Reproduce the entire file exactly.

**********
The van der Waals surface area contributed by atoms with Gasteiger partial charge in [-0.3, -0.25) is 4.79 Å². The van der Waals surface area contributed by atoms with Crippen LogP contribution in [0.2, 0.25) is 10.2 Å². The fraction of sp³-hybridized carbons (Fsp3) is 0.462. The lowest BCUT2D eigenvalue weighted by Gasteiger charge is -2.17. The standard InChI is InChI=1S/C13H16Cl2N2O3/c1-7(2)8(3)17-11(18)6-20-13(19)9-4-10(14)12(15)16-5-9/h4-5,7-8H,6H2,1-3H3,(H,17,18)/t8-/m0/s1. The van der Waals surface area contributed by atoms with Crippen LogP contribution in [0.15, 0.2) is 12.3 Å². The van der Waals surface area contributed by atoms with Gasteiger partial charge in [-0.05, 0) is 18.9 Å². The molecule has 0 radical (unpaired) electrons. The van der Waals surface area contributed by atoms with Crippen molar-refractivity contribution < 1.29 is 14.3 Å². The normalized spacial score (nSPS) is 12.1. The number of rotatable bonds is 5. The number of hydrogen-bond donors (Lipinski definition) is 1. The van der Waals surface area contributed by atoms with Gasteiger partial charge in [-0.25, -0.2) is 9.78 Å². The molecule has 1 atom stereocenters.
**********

The van der Waals surface area contributed by atoms with Gasteiger partial charge in [-0.3, -0.25) is 4.79 Å². The van der Waals surface area contributed by atoms with Crippen LogP contribution in [0.2, 0.25) is 10.2 Å². The fraction of sp³-hybridized carbons (Fsp3) is 0.462. The lowest BCUT2D eigenvalue weighted by Gasteiger charge is -2.17. The standard InChI is InChI=1S/C13H16Cl2N2O3/c1-7(2)8(3)17-11(18)6-20-13(19)9-4-10(14)12(15)16-5-9/h4-5,7-8H,6H2,1-3H3,(H,17,18)/t8-/m0/s1. The van der Waals surface area contributed by atoms with Crippen LogP contribution in [0.15, 0.2) is 12.3 Å². The van der Waals surface area contributed by atoms with Gasteiger partial charge in [-0.05, 0) is 18.9 Å². The molecule has 0 radical (unpaired) electrons. The van der Waals surface area contributed by atoms with Crippen molar-refractivity contribution < 1.29 is 14.3 Å². The normalized spacial score (nSPS) is 12.1. The number of rotatable bonds is 5. The number of hydrogen-bond donors (Lipinski definition) is 1. The van der Waals surface area contributed by atoms with Gasteiger partial charge in [-0.25, -0.2) is 9.78 Å². The molecule has 1 atom stereocenters.